Rights of buyer who has paid two years or more of installments:
1.  To pay, without additional interest, any installment due within the grace period which is equivalent to one month for every year of installment payment, provided that such right can only be availed of once every five years.
2. To receive a thirty-day notarial notice of cancellation before his contract can be cancelled for delinquency

Rights of buyer who has paid less than 2 years of installment
1. The grace period to pay without additional interest due is fixed as 60 days
2.  For cancellation of contract due to delinquency, the buyer is only entitled to receive a 30-day notarial notice of cancellation without right to receive the cash surrender value pf his payments

Right to refund under P.D. 957  & Maceda Law 
Presidential Decree 957:  Right to refund applies when the developer fails to complete the development within the required period. Refund is 100% of total payments
Maceda Law:  Right to refund applies as a requisite for cancellation of contract due to delinquency when the buyer has paid at least 2 years. Refund is 50% of total payments; additional 5% per year after the 5th year.

MACEDA LAW (R.A. 6552) When the buyer is delinquent in his payment
Objective: To protect installment buyers of real estate against onerous and oppressive
                   conditions.
Applicability – Applies to sale or financing of residential estate on installment payment covered by contract to sell and not sale with mortgage, but excluding industrial lots, commercial building, and sales to tenants under R.A. 3844.
Rights of buyer who has paid two years or more of installments:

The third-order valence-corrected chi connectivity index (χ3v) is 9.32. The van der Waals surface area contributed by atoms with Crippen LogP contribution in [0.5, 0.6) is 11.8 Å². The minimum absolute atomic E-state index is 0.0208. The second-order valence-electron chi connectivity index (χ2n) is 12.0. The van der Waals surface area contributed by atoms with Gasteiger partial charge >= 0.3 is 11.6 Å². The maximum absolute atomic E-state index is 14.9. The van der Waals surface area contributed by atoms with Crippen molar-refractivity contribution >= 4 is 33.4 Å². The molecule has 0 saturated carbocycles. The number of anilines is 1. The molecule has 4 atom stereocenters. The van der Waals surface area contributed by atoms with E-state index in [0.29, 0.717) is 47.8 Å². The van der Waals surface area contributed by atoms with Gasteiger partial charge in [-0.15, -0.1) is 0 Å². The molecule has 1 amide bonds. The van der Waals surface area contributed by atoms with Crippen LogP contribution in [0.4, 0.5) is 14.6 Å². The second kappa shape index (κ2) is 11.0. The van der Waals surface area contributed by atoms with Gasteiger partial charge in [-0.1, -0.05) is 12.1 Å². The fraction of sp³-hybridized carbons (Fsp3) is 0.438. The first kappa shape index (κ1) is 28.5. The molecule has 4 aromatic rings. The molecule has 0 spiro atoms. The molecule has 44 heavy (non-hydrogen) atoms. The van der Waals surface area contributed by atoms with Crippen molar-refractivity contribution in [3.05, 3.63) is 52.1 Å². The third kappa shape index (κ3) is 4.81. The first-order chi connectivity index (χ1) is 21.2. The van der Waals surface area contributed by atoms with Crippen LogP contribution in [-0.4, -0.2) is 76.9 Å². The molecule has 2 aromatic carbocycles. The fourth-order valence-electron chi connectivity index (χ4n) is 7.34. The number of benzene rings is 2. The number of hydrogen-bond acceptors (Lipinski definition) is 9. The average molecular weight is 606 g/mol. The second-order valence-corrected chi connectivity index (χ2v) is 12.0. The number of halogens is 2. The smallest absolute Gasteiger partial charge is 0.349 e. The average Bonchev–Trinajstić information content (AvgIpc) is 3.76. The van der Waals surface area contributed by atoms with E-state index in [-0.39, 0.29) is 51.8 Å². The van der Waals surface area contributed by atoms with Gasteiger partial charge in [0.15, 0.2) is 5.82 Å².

a) To pay, without additional interest, any installment due within the grace period which
         is equivalent to one month for every year of installment, provided that such right                can only be availed of once every five years.
    b) To receive a thirty-day notarial notice of cancellation before his contract can be    
                  cancelled for delinquency.
    c) To receive the cash surrender value of his total payments before his contract can be
                  cancelled due to delinquency. The refund is equivalent to fifty percent of total
                  payments and, after the fifth year, an additional five percent per year of
                  installment payment, but not to exceed ninety percent of total payments.
     d) To transfer or assign his right to the contract
     e) To register or annotate his contract on the title f) To pay, without additional interest,                    the full principal balance of the price before the term of the contract.

Rights of buyer who has paid less than two years of installment – The buyer has practicall the same rights as a buyer who has paid two years or more of installments,  except fo the following differences:
     a) The grace period to pay without additional interest on any installment due is fixed at
           sixty days
     b) For cancellation of contract due to delinquency, the buyer is only entitled to receive a
           thirty-day notarial notice of cancellation but without right to receive the               
           cash surrender value of his payments.

FOREIGN OWNERSHIP OF CONDOMINIUM UNIT
In the condominium concept of ownership, absolute ownership by a foreigner is allowed not to exceed forty percent interest in the project. The unit owner is the absolute owner of the space within the interior surface of his unit, but is only a co-owner of the exterior façade of the unit.

RIGHTS OF A CONDOMINIUM UNIT OWNER
Absolute ownership of his unit
Co-ownership of land and common areas
Exclusive easement of the space of his unit
Non-exclusive easement to common areas for ingress or egress
Right to sell, lease, or mortgage his unit
Right to repair, paint, decorate the interior surface of his unit
Right to participate and vote in condominium corporation meetings


OBLIGATIONS OF A CONDOMINIUM UNIT OWNER
Pay the realty tax on his unit
Pay the insurance on his unit
Pay the shared monthly dues for maintenance of common areas/amenities/garbage disposal
Comply with use restrictions